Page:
Pruitt's travel has been a particularly sore spot with some in the White House. He made repeated trips to his home state of Oklahoma in his first few months as administrator. After the EPA's internal watchdog agreed to look into those trips in August and the president fired former Health and Human Services Secretary Tom Price for the cost of his travel the next month, questions about Pruitt's travel attracted even more attention.
The EPA inspector general is also expected to release reports about Pruitt's official travel for all of 2017 and his security detail, which the agency says was increased to 24-7 protection in response to increased threats against Pruitt. Those inquiries are expected to look at Pruitt's frequent use of first-class flights recommended by his security detail and whether the agency followed all proper procedures.
There are signs the lingering questions about his spending are wearing on Republicans.
Rep. Trey Gowdy, R-S.C., chairman of the House Oversight Committee, has asked for documents and records regarding Pruitt's travel and security costs, and for interviews with at least five of Pruitt's top aides. That request came not long after top Democrats on the committee said they have reviewed internal EPA documents that question whether Pruitt's security detail exaggerated the threats against him to justify expenses like the first-class flights.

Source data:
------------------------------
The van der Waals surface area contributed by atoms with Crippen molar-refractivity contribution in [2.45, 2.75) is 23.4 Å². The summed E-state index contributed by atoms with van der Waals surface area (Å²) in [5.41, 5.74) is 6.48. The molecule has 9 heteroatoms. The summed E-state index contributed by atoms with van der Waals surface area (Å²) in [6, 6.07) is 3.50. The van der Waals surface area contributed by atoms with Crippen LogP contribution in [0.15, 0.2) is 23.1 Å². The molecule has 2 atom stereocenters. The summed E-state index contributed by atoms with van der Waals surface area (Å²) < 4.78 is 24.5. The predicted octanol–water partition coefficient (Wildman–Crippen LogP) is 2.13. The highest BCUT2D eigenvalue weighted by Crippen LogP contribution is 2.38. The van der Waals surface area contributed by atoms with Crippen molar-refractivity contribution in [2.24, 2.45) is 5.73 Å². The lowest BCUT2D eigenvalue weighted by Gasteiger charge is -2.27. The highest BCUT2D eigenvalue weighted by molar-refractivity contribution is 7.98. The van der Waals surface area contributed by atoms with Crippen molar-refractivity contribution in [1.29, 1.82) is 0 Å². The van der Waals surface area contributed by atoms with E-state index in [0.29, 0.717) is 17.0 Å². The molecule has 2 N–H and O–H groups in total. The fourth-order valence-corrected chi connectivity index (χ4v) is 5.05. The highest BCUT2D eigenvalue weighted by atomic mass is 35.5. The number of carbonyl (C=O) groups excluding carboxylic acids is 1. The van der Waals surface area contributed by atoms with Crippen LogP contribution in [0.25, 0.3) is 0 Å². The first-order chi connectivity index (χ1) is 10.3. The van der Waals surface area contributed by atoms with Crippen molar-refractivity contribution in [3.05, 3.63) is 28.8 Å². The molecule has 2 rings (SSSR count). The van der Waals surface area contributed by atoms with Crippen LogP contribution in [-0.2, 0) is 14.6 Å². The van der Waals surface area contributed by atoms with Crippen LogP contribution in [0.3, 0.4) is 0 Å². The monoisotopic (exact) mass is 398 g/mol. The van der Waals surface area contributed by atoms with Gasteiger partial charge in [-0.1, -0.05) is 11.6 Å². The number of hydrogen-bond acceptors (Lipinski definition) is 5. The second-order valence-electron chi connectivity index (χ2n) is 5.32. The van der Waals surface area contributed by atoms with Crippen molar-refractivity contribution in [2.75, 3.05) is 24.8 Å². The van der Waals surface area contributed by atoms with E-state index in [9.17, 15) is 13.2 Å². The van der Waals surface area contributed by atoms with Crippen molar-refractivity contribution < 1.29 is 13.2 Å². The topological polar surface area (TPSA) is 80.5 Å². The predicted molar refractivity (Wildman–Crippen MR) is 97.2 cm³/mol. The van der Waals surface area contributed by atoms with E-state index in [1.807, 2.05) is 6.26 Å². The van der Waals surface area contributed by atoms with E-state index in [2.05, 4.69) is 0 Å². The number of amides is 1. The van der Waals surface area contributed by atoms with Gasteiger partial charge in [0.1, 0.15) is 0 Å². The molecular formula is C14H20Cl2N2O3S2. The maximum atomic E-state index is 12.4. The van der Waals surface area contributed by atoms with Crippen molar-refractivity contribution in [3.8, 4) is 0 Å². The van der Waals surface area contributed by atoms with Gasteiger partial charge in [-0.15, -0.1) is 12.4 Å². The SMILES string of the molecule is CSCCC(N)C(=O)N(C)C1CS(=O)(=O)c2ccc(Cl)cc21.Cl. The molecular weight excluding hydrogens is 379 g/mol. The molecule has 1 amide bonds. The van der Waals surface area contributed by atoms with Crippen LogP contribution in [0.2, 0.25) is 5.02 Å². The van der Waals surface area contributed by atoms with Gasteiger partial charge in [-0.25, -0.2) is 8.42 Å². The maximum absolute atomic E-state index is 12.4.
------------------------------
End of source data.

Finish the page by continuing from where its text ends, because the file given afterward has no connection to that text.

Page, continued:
In a recent interview with Fox News, Gowdy was skeptical of the EPA argument that Pruitt has flown first class on work trips because of security threats.
Pruitt told reporters he would direct his staff to book him on more coach flights.
"The notion that I've got to fly first class because I don't want people to be mean to me, you need to go into another line of work if you don't want people to be mean to you. Like maybe a monk, where you don't come in contact with anyone," he said.
Republican staff on the House Energy and Commerce Committee have also been in contact with the EPA regarding Pruitt's controversial spending.
"I certainly think he has a responsibility to answer significant questions that have been raised and I do not think he has done so," Rep. Leonard Lance, R-N.J., said.
Kevin Chmielewski, Pruitt's former deputy chief of staff, has met with congressional investigators in the House and Senate, after claiming Pruitt retaliated against him for questioning his travel spending.
On Friday, law firm Williams & Jensen indicated in a new filing that Hart lobbied the EPA in early 2018 on behalf of Smithfield Foods. Ryan Williams, a spokesman for Hart, said the lobbyist, along with former Smithfield vice president Dennis Treacy, met earlier with Pruitt -- in 2017 -- in a personal capacity.
Hart and Smithfield Foods denied that any lobbying took place.
"I assisted a friend who served on the Chesapeake Bay Commission, and this is inaccurately being tied to Smithfield Foods. I was not paid for this assistance and any suggestion that I lobbied for Smithfield Foods is inaccurate," Hart said in a statement.
A spokesman for Williams & Jensen said an "independent review of the firm's lobbying activity in advance of the quarterly filing deadline concluded that Mr. Hart had lobbying contact with the Environmental Protection Agency in the first quarter of 2018. The firm has filed the requisite disclosure forms required by law accordingly."
The firm is in the process of reviewing its 2017 lobbying disclosures.